I have four dc two are of school age - .reception and year2.
The reception age child is of a caring nature and would prob be suited to the nurturing environment and taking care of the younger children as she gets older etc.

My year two child loves activity being outdoors and has enjoyed/wants to try any sport on offer.
She gets on with anyone boys or girls.

Number 3 - he starts school in just over a year and so far seems quite similar to number 2...

It's hard to tell what will suit all four long term!

Teachercreature Fri 29-Mar-13 13:28:46

OK that is a tricky one, no wonder you are torn! How much bigger is the bigger one? And what does its Oftsed report say re how the children are cared for etc? If they are also caring, I'd probably be tempted to go for the bigger school. I know it seems a long way off but it's better prep for secondary to be somewhere larger, and as you say more friendship options. Also if lots travel to get there it's likely to be good.

But again, it is still a win-win situation and the other one would be good too, just in slightly different ways smile

educator123 Fri 29-Mar-13 13:37:50

I know so tricky. The larger one does have a good reputation locally with some even leaving the local prep school to go there.

Ofsted 2011 all areas outstanding.
If mine join they will be at full capacity (167) my younger child making a class of 19 and my older making a class of 25...head doesn't like more than that per class - but I know the council can override it which worries me in the future.

The small one just had report - Good with outstanding feature (all behaviour) and some teaching.

See my dilemma!?

I suppose from a black and white point of view the larger is more likely to suit all four dcs if they are all different as there is more facilities etc.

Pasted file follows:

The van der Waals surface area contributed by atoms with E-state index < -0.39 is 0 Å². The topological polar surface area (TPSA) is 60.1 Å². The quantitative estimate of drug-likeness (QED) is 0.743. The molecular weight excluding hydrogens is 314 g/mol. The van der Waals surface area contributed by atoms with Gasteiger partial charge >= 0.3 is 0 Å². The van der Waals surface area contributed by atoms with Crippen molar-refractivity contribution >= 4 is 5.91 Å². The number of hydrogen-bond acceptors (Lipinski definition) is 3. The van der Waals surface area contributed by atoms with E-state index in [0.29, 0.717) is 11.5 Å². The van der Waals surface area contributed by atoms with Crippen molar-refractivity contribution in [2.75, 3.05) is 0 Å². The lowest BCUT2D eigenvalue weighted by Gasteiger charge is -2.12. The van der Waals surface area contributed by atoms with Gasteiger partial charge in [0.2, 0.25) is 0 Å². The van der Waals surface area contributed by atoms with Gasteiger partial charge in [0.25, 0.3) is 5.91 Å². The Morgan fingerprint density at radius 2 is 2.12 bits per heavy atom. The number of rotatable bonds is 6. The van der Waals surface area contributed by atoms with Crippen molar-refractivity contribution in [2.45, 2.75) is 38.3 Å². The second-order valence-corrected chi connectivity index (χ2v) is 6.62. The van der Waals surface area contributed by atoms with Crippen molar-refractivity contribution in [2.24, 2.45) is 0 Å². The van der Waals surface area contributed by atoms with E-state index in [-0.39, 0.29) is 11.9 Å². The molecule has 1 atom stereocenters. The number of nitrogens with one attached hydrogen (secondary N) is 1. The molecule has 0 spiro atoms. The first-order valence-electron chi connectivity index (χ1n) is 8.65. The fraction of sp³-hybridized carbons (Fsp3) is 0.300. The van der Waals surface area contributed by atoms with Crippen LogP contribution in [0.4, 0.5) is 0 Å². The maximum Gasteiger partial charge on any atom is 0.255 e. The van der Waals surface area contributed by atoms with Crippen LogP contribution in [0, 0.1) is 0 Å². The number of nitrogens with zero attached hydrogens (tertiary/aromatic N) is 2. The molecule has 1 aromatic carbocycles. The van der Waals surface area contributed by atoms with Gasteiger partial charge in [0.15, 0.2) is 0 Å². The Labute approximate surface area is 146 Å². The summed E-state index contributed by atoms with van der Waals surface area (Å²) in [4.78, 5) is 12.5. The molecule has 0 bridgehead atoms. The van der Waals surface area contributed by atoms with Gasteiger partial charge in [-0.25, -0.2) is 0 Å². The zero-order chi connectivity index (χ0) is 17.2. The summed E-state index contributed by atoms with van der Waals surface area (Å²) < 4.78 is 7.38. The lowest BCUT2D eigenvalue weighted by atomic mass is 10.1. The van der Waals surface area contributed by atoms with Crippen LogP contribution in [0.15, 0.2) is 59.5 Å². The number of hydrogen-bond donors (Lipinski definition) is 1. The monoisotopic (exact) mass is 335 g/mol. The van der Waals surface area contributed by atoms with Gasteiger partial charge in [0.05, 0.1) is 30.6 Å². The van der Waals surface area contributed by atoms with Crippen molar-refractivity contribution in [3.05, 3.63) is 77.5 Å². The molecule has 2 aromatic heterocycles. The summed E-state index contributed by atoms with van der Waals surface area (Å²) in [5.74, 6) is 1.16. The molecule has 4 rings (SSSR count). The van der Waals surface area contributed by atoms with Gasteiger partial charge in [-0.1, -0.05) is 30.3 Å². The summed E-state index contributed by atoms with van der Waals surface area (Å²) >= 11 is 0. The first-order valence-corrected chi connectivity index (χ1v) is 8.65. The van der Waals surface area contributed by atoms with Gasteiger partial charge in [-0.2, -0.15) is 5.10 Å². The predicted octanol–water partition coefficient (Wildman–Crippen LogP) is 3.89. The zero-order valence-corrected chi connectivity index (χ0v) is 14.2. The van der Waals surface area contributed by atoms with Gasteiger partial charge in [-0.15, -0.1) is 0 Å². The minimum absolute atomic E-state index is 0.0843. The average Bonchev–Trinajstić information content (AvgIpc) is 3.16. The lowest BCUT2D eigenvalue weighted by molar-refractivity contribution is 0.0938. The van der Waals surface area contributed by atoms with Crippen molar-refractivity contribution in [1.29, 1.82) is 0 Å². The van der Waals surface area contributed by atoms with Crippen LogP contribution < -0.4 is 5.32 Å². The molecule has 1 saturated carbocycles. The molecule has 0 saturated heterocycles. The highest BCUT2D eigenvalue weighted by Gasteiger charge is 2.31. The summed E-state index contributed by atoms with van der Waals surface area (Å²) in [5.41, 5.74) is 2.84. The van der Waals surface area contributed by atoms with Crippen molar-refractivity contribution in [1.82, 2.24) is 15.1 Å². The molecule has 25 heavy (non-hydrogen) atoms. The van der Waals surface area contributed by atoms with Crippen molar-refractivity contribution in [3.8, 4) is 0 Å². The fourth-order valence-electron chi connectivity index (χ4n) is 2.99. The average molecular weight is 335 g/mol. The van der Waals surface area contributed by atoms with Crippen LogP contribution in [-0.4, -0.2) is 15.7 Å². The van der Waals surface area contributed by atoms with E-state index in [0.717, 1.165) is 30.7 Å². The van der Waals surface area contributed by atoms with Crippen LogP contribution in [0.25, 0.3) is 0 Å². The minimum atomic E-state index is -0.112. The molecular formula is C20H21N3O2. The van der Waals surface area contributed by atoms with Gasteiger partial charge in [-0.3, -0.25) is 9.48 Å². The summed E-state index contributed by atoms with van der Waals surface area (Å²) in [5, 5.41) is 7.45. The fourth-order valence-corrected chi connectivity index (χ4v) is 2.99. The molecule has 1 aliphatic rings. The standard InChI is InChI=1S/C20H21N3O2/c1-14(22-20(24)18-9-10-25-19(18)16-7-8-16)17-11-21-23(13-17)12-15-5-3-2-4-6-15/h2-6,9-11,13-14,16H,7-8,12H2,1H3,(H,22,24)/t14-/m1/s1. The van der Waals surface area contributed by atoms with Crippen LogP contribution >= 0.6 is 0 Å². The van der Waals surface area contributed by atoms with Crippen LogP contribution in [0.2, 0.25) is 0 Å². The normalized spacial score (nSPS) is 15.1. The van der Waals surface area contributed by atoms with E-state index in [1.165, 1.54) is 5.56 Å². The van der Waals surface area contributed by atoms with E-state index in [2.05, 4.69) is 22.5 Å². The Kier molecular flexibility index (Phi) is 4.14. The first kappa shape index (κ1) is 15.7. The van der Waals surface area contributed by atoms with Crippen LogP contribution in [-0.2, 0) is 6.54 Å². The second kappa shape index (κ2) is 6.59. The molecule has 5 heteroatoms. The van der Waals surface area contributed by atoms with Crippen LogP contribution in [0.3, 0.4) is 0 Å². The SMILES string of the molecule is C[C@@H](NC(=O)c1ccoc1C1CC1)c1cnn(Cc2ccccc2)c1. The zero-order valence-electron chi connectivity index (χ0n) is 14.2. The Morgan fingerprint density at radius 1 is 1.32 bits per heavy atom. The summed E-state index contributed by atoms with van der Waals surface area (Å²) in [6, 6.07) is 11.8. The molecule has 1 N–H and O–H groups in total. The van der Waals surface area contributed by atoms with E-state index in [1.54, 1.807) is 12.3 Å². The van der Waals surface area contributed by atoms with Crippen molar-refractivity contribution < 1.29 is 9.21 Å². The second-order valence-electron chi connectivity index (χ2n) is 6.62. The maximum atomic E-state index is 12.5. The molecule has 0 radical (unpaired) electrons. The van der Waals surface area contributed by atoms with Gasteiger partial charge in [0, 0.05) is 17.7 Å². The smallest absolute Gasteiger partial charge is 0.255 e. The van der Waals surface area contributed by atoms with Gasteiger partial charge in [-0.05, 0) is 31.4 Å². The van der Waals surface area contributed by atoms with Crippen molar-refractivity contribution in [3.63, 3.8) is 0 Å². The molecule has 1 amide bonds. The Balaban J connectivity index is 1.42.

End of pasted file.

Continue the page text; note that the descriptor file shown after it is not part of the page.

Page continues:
I feel like it's the loss of walking holding me back...but want them to have the best start so don't want it to be the decider...both good school thou - HARD!

Teachercreature Fri 29-Mar-13 16:02:29

Classes of 19 and 25 sound great! The larger school isn't that much larger - I've been at a school with three form entry before, so 90 in every year, and it was still very good indeed. If the Oftsed says outstanding and that many people are leaving to go there, I'd agree maybe that one (especially given as you say more likely to suit all four.)

With walking, you could always park a little way from school and walk in the rest?

educator123 Fri 29-Mar-13 18:06:30

I think I would have to do that just a bit of a PITA especially with a toddler baby car seats etc. But I suppose In time it would get easier once they are all at school.
It's always been 'the school' in the area for year and at the last inspection the inspector was reduced to tears as was very impressed!!

lljkk Fri 29-Mar-13 20:15:38

I'd make cultural diversity a factor. DC school was 99.7% white and Oh what a Titter when some Chinese kids started. Only natural innocent curiousity but the children had to be told in Assembly that "Chinky eye" jokes might cause offence.

I think of small schools as suffocating & under-resourced, too.

Teachercreature Fri 29-Mar-13 22:13:36

A crying inspector?! Yeah I think I'd go there!

Either way, hope it goes well for you all.

educator123 Sat 30-Mar-13 08:43:39

Thank you - and thanks for the advise. Always good to have a teacher opinion on things as well as other parents smile